Changing the face of the congregation
By Jade Mardirosian
Baylor’s Academy for Leader Development and Civic Engagement is partnering with Waco’s Community Race Relations Coalition on a project that will work toward racial healing in the community through “swapping churches.”
The project is “A Grassroots Approach to Dismantling the Most Segregated Hour in America,” or “Church Swap” for short, and works by having its participants attend a church of their same religious denomination, but of a race other than their own.
Ramona Curtis, director for the Academy for Leader Development and Civic Engagement, is the driving force behind the project, which is being funded by a grant from the Kellogg Foundation.
“Particularly in Waco our churches are segregated. We have all these different denominations but we are segregated,” Curtis said. “Some people have never experienced what it would be like to be integrated at that hour and so I thought that might transform a community.”
Curtis has attended predominantly African-American churches throughout her life, up until a few years ago. Around the time her son went to college she began attending Lake Shore United Methodist Church, which has a predominantly white congregation.
Curtis has done extensive research on segregation in churches and the reasons people worship in a congregation that shares the same race.
Dr. Kevin Dougherty, assistant professor of sociology at Baylor, has done extensive research on segregation in churches, some of which has been used by Curtis toward the church swap project.
He explains people have many reasons for choosing to attend a church that is predominantly their own race.
“People choose a place to worship where they feel comfortable,” Dougherty said. “They want to be with others that share similar beliefs, sing similar songs and are like them in other ways as well. For most Americans, being comfortable involves being around people of the same cultural background.”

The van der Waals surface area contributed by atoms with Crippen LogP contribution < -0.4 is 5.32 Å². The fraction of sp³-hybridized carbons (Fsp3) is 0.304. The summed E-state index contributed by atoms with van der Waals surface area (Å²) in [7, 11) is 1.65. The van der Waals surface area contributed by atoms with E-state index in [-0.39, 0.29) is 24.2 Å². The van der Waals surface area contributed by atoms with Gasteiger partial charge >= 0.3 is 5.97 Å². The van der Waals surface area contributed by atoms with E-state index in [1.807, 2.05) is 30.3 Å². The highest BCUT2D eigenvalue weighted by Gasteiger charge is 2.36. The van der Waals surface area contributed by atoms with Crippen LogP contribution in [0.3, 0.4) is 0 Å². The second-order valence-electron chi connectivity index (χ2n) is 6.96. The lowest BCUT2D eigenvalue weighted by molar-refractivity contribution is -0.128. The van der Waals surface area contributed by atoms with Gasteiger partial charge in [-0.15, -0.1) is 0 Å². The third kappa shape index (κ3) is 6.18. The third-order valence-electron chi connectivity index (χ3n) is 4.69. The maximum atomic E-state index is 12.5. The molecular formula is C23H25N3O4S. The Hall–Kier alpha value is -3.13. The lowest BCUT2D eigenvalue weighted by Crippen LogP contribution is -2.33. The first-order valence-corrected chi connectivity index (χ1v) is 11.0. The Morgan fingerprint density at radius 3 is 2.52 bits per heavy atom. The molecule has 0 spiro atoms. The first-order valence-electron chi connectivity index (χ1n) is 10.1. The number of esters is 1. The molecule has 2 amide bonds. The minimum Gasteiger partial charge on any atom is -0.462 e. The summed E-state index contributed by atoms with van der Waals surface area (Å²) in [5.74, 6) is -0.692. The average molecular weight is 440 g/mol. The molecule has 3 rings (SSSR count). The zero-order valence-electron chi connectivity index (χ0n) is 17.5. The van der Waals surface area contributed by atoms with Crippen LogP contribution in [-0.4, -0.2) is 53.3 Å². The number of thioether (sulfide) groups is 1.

Participants in the project can expect to see changes in themselves as well as those close to them, Jo Welter, board chair of Community Race Relations Coalition, said.
“We are hoping that the participants in the swap will have expectations, then have experiences, and then share how their expectations were met or how reality was different than their expectations,” Welter said. “What we know is that each of us as an individual influences the people in their circle of influence. When one person’s behavior changes, then the behavior of the people around them automatically does.”
Dougherty stresses that people must have willingness and a commitment in order to benefit from attending a church of a predominantly different race than their own.
“Unless people see value in diversity, there is no motivation to worship with others different than themselves,” Dougherty said. “Accommodating differences in congregations will come with difficulties. Church may not always be comfortable; it might be challenging at times. A commitment to being a community of believers, despite differences, is essential.”
Welter said participants will benefit because they have a chance to become close with people they might not normally befriend.
“Dr. [Martin Luther] King [Jr.] said so many years ago that ‘Men often hate each other because they fear each other; they fear each other because they don’t know each other; they don’t know each other because they can not communicate; they can not communicate because they are separated;’ that certainly exists in Waco,” Welter said.
Welter stresses the project is open to anybody of any socioeconomic, denominational or racial background.
“Our goal is not to make all churches racially diverse, although that would be nice,” Welter said. “Our goal is to see what happens within individuals.”
The project will begin in mid-February with an orientation, book discussion and Civil Rights Tour.
Participants will begin attending their assigned churches in March and will continue into summer, all the while documenting their journeys in journals and through video recorded interviews.